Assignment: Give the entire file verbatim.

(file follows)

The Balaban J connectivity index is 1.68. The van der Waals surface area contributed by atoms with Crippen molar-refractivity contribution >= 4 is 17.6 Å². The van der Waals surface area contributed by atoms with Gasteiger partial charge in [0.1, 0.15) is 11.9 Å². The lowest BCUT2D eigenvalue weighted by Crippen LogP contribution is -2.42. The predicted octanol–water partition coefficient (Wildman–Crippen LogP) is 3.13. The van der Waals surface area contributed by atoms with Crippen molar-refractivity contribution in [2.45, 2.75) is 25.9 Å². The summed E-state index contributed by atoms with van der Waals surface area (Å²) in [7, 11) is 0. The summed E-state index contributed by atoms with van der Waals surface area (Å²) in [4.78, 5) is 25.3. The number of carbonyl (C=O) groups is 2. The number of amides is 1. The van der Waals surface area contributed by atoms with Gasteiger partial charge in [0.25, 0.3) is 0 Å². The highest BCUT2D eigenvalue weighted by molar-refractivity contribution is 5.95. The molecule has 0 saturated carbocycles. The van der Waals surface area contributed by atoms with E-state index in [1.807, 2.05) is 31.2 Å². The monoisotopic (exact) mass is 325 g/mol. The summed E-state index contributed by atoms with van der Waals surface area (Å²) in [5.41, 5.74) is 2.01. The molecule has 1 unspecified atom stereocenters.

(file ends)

The Balaban J connectivity index is 1.68. The van der Waals surface area contributed by atoms with Crippen molar-refractivity contribution >= 4 is 17.6 Å². The van der Waals surface area contributed by atoms with Gasteiger partial charge in [0.1, 0.15) is 11.9 Å². The lowest BCUT2D eigenvalue weighted by Crippen LogP contribution is -2.42. The predicted octanol–water partition coefficient (Wildman–Crippen LogP) is 3.13. The van der Waals surface area contributed by atoms with Crippen molar-refractivity contribution in [2.45, 2.75) is 25.9 Å². The summed E-state index contributed by atoms with van der Waals surface area (Å²) in [7, 11) is 0. The summed E-state index contributed by atoms with van der Waals surface area (Å²) in [4.78, 5) is 25.3. The number of carbonyl (C=O) groups is 2. The number of amides is 1. The van der Waals surface area contributed by atoms with Gasteiger partial charge in [0.25, 0.3) is 0 Å². The highest BCUT2D eigenvalue weighted by molar-refractivity contribution is 5.95. The molecule has 0 saturated carbocycles. The van der Waals surface area contributed by atoms with E-state index in [1.807, 2.05) is 31.2 Å². The monoisotopic (exact) mass is 325 g/mol. The summed E-state index contributed by atoms with van der Waals surface area (Å²) in [5.41, 5.74) is 2.01. The molecule has 1 unspecified atom stereocenters.